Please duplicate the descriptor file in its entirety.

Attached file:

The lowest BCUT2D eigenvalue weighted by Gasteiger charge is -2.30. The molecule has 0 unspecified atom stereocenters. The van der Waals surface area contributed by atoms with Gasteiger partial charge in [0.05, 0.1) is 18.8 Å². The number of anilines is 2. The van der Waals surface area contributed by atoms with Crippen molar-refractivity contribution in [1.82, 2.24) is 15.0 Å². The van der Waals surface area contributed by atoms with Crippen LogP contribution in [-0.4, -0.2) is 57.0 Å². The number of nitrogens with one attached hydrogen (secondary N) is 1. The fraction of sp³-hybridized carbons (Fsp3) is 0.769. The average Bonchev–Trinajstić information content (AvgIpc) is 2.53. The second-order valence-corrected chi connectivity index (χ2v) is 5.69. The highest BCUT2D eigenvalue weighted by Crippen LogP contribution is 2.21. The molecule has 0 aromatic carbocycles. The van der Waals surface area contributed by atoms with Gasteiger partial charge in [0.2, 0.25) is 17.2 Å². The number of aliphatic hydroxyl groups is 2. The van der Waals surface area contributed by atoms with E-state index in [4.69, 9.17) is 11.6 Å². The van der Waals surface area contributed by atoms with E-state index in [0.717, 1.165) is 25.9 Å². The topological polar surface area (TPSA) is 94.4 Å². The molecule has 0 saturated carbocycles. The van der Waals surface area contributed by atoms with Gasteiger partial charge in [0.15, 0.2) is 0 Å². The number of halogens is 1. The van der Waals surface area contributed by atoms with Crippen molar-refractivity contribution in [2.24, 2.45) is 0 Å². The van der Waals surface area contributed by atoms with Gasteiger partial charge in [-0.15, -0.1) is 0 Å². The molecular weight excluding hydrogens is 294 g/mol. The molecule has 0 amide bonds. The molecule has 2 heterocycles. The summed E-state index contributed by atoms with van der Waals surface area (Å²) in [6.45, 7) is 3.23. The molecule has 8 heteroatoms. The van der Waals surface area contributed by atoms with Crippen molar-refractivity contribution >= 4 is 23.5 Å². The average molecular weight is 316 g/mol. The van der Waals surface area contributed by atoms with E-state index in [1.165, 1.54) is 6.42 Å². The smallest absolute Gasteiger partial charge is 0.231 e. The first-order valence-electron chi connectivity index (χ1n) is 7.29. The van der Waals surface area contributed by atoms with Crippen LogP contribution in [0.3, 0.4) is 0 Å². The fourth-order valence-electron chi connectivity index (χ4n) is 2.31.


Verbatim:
The lowest BCUT2D eigenvalue weighted by Gasteiger charge is -2.30. The molecule has 0 unspecified atom stereocenters. The van der Waals surface area contributed by atoms with Gasteiger partial charge in [0.05, 0.1) is 18.8 Å². The number of anilines is 2. The van der Waals surface area contributed by atoms with Crippen molar-refractivity contribution in [1.82, 2.24) is 15.0 Å². The van der Waals surface area contributed by atoms with Crippen LogP contribution in [-0.4, -0.2) is 57.0 Å². The number of nitrogens with one attached hydrogen (secondary N) is 1. The fraction of sp³-hybridized carbons (Fsp3) is 0.769. The average Bonchev–Trinajstić information content (AvgIpc) is 2.53. The second-order valence-corrected chi connectivity index (χ2v) is 5.69. The highest BCUT2D eigenvalue weighted by Crippen LogP contribution is 2.21. The molecule has 0 aromatic carbocycles. The van der Waals surface area contributed by atoms with Gasteiger partial charge in [0.2, 0.25) is 17.2 Å². The number of aliphatic hydroxyl groups is 2. The van der Waals surface area contributed by atoms with E-state index in [4.69, 9.17) is 11.6 Å². The van der Waals surface area contributed by atoms with E-state index in [0.717, 1.165) is 25.9 Å². The topological polar surface area (TPSA) is 94.4 Å². The molecule has 0 saturated carbocycles. The van der Waals surface area contributed by atoms with Gasteiger partial charge in [0.15, 0.2) is 0 Å². The number of halogens is 1. The van der Waals surface area contributed by atoms with Crippen molar-refractivity contribution in [2.24, 2.45) is 0 Å². The van der Waals surface area contributed by atoms with Gasteiger partial charge in [-0.15, -0.1) is 0 Å². The molecular weight excluding hydrogens is 294 g/mol. The molecule has 0 amide bonds. The molecule has 2 heterocycles. The summed E-state index contributed by atoms with van der Waals surface area (Å²) in [6.45, 7) is 3.23. The molecule has 8 heteroatoms. The van der Waals surface area contributed by atoms with Crippen molar-refractivity contribution >= 4 is 23.5 Å². The average molecular weight is 316 g/mol. The van der Waals surface area contributed by atoms with E-state index in [1.165, 1.54) is 6.42 Å². The smallest absolute Gasteiger partial charge is 0.231 e. The first-order valence-electron chi connectivity index (χ1n) is 7.29. The van der Waals surface area contributed by atoms with Crippen LogP contribution in [0.3, 0.4) is 0 Å². The fourth-order valence-electron chi connectivity index (χ4n) is 2.31.